Following the explosion of 4 August, the ALIPH Foundation, founded in 2017 in Geneva at the initiative of France and the United Arab Emirates, implemented an action plan for the stabilization and rehabilitation of Beirut’s heritage with an initial envelope of 5 million dollars. With financial support of slightly over 200,000 dollars from ALIPH, the Louvre Museum and the DGA have launched the first phase of the rehabilitation of the National Museum of Beirut to address pressing emergency measures. The aim is to secure the building and collections as quickly as possible by repairing the doors, windows, and security system.
To this end, the Louvre Museum is mobilizing the expertise of its staff to come to the assistance of the museum. Teams from the Department of Near Eastern Antiquities and Department of Architectural Heritage and Gardens are already in Beirut working alongside the DGA. A direct management system allows the Louvre Museum to oversee the funding granted by ALIPH. The DGA and the Louvre are currently finalizing an assessment and inventory of needs. Work began on Monday, 31 August, which marked the eve of the centenary of Greater Lebanon.
The Louvre’s Department of Near Eastern Antiquities has longstanding professional and amicable relations with colleagues from the Directorate General of Antiquities and Lebanese museums. The Louvre immediately expressed support for its colleagues as a signatory of the Statement of solidarity initiated by ALIPH alongside a number of other international and cultural institutions: https://presse.louvre.fr/statement-of-solidarity-with-lebanon-and-support-to-recoverthe-damaged-cultural-heritage-in-beirut/.
The National Museum of Beirut displays over 1,800 objects on three floors, spanning prehistory through the Ottoman period. Built by the architects Antoine Nahas and Pierre Leprince Ringuet, it was opened in 1942. During the Civil War that began in 1975, the museum was located on the Green Line, the demarcation line that separated East and West Beirut. This location led to the museum being destroyed by bombs and occupied by fighters from various armed groups. Following the war, a large-scale rehabilitation project allowed the museum to regain its splendor and it became an important site for the conservation of ancient and medieval Lebanese heritage, particularly for Phoenician collections. This rehabilitation, carried out in two phases, in 1997 and in 2017, turned the museum into a strong symbol of revival and national unity around a unique collection of archaeological objects bearing witness to a joint history—one shared by all Lebanese people, beyond distinctive identities and communitarian divides.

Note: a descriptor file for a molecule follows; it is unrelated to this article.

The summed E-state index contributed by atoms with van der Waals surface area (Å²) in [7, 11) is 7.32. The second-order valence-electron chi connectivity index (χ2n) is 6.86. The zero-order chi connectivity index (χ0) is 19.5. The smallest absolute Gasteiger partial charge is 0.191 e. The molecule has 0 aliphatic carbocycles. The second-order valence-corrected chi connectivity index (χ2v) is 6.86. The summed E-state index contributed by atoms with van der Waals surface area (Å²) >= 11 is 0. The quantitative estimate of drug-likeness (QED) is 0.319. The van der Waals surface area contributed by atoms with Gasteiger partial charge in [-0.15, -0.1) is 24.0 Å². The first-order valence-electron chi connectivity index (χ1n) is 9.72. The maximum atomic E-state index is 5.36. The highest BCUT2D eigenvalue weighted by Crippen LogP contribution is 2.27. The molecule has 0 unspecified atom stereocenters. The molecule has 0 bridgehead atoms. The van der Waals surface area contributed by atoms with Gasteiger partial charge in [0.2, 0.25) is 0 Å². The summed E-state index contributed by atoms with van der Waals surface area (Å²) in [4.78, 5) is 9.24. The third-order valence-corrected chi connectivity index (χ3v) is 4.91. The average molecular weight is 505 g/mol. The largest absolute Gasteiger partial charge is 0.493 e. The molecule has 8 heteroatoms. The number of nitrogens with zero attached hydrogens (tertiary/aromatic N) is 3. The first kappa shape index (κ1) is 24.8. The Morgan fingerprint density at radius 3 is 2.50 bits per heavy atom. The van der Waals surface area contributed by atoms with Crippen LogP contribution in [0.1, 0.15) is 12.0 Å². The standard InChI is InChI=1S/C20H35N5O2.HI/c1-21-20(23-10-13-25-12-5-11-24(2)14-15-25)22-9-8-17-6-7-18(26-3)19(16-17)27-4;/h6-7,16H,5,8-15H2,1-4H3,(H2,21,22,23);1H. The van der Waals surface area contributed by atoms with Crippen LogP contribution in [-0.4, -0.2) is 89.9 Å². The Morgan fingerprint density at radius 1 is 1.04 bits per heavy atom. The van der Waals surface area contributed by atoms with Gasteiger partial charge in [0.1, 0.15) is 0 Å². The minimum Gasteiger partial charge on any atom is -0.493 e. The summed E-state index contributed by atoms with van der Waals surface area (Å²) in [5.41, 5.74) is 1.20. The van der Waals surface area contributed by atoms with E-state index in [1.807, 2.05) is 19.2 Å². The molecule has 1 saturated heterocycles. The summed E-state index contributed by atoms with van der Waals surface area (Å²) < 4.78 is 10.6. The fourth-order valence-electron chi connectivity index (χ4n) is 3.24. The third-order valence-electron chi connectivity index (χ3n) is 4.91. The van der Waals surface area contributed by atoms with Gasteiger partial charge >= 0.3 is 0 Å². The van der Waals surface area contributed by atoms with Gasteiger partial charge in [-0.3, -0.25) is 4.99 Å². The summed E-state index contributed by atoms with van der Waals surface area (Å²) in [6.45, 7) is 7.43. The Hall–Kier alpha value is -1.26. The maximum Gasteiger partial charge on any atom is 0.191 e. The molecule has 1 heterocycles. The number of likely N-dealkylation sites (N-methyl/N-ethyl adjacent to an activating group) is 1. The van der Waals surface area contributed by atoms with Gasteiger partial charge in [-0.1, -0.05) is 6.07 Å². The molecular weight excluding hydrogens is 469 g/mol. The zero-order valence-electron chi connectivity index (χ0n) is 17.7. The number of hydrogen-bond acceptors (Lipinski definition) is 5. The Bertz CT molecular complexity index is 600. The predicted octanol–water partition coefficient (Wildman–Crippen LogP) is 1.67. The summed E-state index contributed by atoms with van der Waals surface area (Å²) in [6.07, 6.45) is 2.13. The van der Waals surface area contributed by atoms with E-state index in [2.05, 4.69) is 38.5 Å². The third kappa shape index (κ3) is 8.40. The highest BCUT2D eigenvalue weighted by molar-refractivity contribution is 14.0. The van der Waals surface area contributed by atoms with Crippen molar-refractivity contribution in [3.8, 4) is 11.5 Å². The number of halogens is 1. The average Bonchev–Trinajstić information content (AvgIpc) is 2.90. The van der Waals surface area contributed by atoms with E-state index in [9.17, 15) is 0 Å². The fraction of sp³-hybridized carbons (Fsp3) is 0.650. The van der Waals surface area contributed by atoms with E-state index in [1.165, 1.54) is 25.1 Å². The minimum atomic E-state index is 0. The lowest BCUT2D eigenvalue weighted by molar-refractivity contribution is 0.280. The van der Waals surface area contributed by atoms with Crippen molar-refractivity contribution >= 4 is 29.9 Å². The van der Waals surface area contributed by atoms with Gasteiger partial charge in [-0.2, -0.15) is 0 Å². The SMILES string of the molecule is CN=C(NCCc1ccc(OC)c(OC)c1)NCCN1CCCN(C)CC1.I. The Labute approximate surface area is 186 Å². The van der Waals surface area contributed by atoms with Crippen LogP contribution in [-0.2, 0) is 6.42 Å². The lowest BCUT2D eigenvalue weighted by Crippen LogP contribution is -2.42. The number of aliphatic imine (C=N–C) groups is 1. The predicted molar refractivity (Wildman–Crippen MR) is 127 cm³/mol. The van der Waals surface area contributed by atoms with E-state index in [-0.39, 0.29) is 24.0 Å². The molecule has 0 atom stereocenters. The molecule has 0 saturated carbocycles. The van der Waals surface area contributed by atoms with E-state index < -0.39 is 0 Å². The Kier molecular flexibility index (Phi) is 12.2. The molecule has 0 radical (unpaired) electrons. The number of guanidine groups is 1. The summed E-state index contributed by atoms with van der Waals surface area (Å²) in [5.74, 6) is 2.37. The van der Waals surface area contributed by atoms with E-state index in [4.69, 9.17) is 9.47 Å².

The Louvre’s Department of Near Eastern Antiquities and the Directorate General of Antiquities of Lebanon are collaborating on several projects, particularly on the site of Byblos, where together they are conducting archaeological excavations. In 2021, France and Lebanon will celebrate the centenary of the excavations undertaken conjointly by Lebanese and French archaeologists in Byblos: having first “broken ground” on the site on 20 October 1921 under the supervision of Pierre Montet, the excavations continued under the supervision of Maurice Dunand until 1973, before being interrupted by the Civil War. Byblos, the most visited site in Lebanon, was the subject of archaeological research in 1860 with the Phoenicia Mission led by Ernest Renan. As of 1921, it was the first and the most important excavation site in the State of Greater Lebanon, which will celebrate the centenary of its creation on 1 September 2020. The objects unearthed at Byblos represent a major portion of the collections of the National Museum of Beirut.